The most surprising thing that ever happened to me

Instead of the title you see on this article I could have chosen, “The night I completely lost interest in my thoughts.” Both names are accurate.

The experience that I’m about to describe occurred about 20 years ago, shortly after I became an earnest seeker, on a particular night when I made a much greater effort than usual. I concentrated much harder and for a longer period of time.

What I Did

I did Self-enquiry that night or tried to do it. Self-enquiry for me at that time was different from what it became later. Ramana once said, “Self-enquiry begins when you cling to your Self and are already off the mental movement, the thought waves.” At that time I had not yet gotten off the thought waves.

The way I did Self-enquiry that night was by attempting to focus attention on “me” instead of on an object. But each time I focused on something that I hoped would be “me”, I realized that I was aware of it in the same way I’m aware of objects. Which meant that it was an object, not me. So I stopped looking at that object and started the process again with a fresh attempt to find “me”.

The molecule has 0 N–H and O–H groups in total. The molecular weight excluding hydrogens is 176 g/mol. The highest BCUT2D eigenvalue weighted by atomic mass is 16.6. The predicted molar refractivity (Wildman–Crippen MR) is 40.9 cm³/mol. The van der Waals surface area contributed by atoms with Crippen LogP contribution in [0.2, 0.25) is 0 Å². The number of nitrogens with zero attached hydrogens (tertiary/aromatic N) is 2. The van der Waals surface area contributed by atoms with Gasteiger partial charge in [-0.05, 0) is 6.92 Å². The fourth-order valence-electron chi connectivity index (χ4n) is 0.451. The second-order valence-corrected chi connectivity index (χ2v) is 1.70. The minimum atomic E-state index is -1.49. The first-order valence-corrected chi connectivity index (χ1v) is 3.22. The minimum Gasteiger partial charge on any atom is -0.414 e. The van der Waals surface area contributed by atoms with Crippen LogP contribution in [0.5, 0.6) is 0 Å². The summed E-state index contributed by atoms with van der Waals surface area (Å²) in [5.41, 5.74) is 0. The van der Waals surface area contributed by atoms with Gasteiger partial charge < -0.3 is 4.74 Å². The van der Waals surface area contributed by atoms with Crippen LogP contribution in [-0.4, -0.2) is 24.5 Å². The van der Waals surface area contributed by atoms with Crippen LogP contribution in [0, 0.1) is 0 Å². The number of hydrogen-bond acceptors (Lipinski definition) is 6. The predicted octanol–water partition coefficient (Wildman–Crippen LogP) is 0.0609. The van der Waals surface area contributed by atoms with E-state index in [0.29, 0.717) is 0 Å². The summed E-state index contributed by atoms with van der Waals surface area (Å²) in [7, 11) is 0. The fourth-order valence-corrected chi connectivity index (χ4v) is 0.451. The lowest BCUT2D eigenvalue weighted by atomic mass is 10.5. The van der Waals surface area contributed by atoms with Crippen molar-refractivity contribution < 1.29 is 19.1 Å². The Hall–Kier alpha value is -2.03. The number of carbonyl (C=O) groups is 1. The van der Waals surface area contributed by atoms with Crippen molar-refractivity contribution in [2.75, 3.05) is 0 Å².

I did this over and over. The effect was hypnotic.

I felt like I was located behind whatever I was looking at, so I kept trying to focus backward. After a while I felt like I was sitting in a boat trying to row backwards in my mind, as if I were trying to get to a place behind myself. The rowing was futile because I wasn’t really getting anywhere. Each time I thought my rowboat had reached a point behind the objects, I realized I was wrong, because whatever I saw in my new location was still an object.

Normally I’m bad at meditation because I lack discipline but on that night I focused like a laser. My concentration was stupendous.

And yet I could see that my effort was futile. I was getting nowhere.

For about 45 minutes I did what I described. And then suddenly I thought, “This is absurd. This can’t possibly work. All I’m doing is pushing thoughts around in my head. I know this can’t lead to enlightenment because I’m 48 years old and I’ve been thinking thoughts for 48 years and if thoughts could make me enlightened, it would have happened long ago.”

At that moment, I was so convinced that thoughts are useless that I totally lost interest in them.

It’s hard to express with words how completely I lost interest in them.

My loss of interest was a spontaneous reaction to having concentrated with extreme intensity for a long time and then suddenly realizing that my concentration was futile.

It was as if I had compressed a powerful spring and now suddenly it got released. My intense concentration was like compressing the spring, and my loss of interest was like the spring letting go. The degree of letting go was proportional to the intensity of concentration. Since the concentration was intense, the letting go — the loss of interest in thoughts — was extreme.